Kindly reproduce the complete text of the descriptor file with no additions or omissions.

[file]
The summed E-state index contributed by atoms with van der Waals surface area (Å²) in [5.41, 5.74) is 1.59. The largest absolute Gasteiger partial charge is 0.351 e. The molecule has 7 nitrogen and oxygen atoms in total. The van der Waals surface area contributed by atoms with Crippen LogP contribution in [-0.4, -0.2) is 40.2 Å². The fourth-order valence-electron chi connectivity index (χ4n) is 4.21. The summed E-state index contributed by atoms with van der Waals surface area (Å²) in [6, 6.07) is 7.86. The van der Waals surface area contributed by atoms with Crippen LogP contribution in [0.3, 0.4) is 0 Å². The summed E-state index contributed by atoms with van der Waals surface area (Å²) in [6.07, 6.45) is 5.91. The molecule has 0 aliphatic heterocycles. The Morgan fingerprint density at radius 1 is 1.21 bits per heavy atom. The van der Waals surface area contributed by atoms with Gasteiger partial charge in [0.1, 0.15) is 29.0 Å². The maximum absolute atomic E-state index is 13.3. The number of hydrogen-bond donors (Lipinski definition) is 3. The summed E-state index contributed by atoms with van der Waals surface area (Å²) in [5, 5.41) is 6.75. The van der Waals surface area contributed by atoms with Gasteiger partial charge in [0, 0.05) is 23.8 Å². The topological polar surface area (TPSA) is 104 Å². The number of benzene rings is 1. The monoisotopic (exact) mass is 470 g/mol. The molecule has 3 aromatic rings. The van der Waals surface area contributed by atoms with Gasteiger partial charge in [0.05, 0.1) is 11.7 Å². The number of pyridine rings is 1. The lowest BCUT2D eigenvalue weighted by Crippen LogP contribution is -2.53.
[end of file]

The summed E-state index contributed by atoms with van der Waals surface area (Å²) in [5.41, 5.74) is 1.59. The largest absolute Gasteiger partial charge is 0.351 e. The molecule has 7 nitrogen and oxygen atoms in total. The van der Waals surface area contributed by atoms with Crippen LogP contribution in [-0.4, -0.2) is 40.2 Å². The fourth-order valence-electron chi connectivity index (χ4n) is 4.21. The summed E-state index contributed by atoms with van der Waals surface area (Å²) in [6, 6.07) is 7.86. The van der Waals surface area contributed by atoms with Crippen LogP contribution in [0.3, 0.4) is 0 Å². The summed E-state index contributed by atoms with van der Waals surface area (Å²) in [6.07, 6.45) is 5.91. The molecule has 0 aliphatic heterocycles. The Morgan fingerprint density at radius 1 is 1.21 bits per heavy atom. The van der Waals surface area contributed by atoms with Gasteiger partial charge in [0.1, 0.15) is 29.0 Å². The maximum absolute atomic E-state index is 13.3. The number of hydrogen-bond donors (Lipinski definition) is 3. The summed E-state index contributed by atoms with van der Waals surface area (Å²) in [5, 5.41) is 6.75. The van der Waals surface area contributed by atoms with Gasteiger partial charge in [0, 0.05) is 23.8 Å². The topological polar surface area (TPSA) is 104 Å². The number of benzene rings is 1. The monoisotopic (exact) mass is 470 g/mol. The molecule has 3 aromatic rings. The van der Waals surface area contributed by atoms with Gasteiger partial charge in [0.05, 0.1) is 11.7 Å². The number of pyridine rings is 1. The lowest BCUT2D eigenvalue weighted by Crippen LogP contribution is -2.53.